Before I let my guest take the stage today, I have a couple of exciting announcements. First, my friend Tim Hallinan, just got terrific news. His ebook series of comic thrillers about L.A. burglar Junior Bender will be published by Soho Crime in hardcover and trade paperback and Blackstone will issue them as audio books. They have also been optioned for film and television by Lionsgate. How cool is that? Mega congrats to Tim.
My news isn’t quite so exciting, but I am thrilled that Stalking Season, the second book in the Seasons Series coming in November, just got a great review from Kirkus. The first book, Open Season, got very nice reviews from Library Journal and Publisher’s Weekly, and I am thrilled to get this one from Kirkus. Well, darn, I just checked the link and the review does not go live until two weeks before the book is released.
Oh, well, back to our regularly scheduled program. Here is an offering from my friend Slim Randles. Enjoy…..
There is a payoff, Doc told us, for getting the aches and pains of old age. Doc should know. We have it on good authority that he is actually older than a flat, brown rock.
“A payoff?” Steve said. Steve’s an old cowpuncher who has collected hurt places for a long time now. He kinda wriggled around, reliving in two seconds’ time two buck offs in the rocks, one horn wound from a nasty mama cow and a groin kick from a bronc mule.
“Sure,” said Doc, in his usual cheerful way. “You get gray hair, or maybe kinda bald like ol’ Steve here, and you develop wisdom, which we all know just means you know not to argue with your wife, right? So then what happens? Your grandchildren think you have all the answers.”
“So you have to help them with homework?” Dud said.
“Naw, not a bit. What I mean is, you have your grandchildren all primed for some real Olympic-style embarrassment.”
Doc leaned over conspiratorially. “I live to embarrass my grandchildren.”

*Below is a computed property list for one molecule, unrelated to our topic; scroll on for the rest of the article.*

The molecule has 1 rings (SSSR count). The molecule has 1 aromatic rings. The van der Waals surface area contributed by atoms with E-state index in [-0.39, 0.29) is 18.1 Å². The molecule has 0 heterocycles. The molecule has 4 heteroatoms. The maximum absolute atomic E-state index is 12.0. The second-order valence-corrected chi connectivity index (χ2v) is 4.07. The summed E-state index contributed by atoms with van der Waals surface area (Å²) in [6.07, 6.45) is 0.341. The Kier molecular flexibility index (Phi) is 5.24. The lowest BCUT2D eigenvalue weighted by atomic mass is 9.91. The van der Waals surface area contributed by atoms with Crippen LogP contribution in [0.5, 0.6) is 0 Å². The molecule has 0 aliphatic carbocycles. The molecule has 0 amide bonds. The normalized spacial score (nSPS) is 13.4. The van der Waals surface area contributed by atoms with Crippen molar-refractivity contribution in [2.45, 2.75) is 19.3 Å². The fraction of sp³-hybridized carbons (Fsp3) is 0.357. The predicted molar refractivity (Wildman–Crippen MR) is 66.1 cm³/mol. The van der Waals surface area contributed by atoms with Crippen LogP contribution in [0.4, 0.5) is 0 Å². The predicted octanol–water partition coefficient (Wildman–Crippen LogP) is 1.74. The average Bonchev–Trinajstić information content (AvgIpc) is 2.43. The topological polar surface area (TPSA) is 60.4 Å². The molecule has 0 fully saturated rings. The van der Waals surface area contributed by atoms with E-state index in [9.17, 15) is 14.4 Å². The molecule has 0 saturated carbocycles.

We had a good laugh, but Bert wanted specifics.
“With me,” Doc said, “it’s dancing. You see, they are all teenagers now, and therefore they are cool and know everything, and the world couldn’t turn without them. So when their friends come over and they crank that stereo up to where it’s killing the neighbor’s geraniums, I ask them just once to turn it down.”
“Takes me a lot more than once,” Bert said. “I swear those kids are hard of hearing.”
“But do you dance for them?” Doc asked. “You see, if they don’t turn it down, I kinda totter to my feet and start what the kids call the Grandpa Boogie. I mean I shake it like an Egyptian pharaoh. I wiggle and jiggle and stick out my chin like this … and sort of thrust myself around the floor until one of them dashes over and shuts off the music. Then I go sit down and read the paper again. The first couple of times I did that, the kids got me to one side and begged me never to do that again. I guess they were just jealous of my moves. Well, I hated to show them up in front of their friends, seeing as I could dance better than they could, but the music was too loud. I tell them when the music gets more than just kinda regular, I can’t help myself and dance fever hits me like a sledgehammer.”
“So,” Steve said, “how did you do it? I mean, show us, OK?”
So Doc stood up and went into spasms, twitches and slides that had the whole coffee shop cracking up, and people didn’t know whether to applaud or call the paramedics.
“The really great thing,” said Doc, sitting back down, out of breath, “is that these kids think they invented being cool. And I blind-sided them with great mo-o-o-o-ves! I showed them a slink or two.
“And you’d be surprised how much quieter it is when they come over these days.”
Brought to you by the personally inscribed new book Home Country, at www.slimrandles.com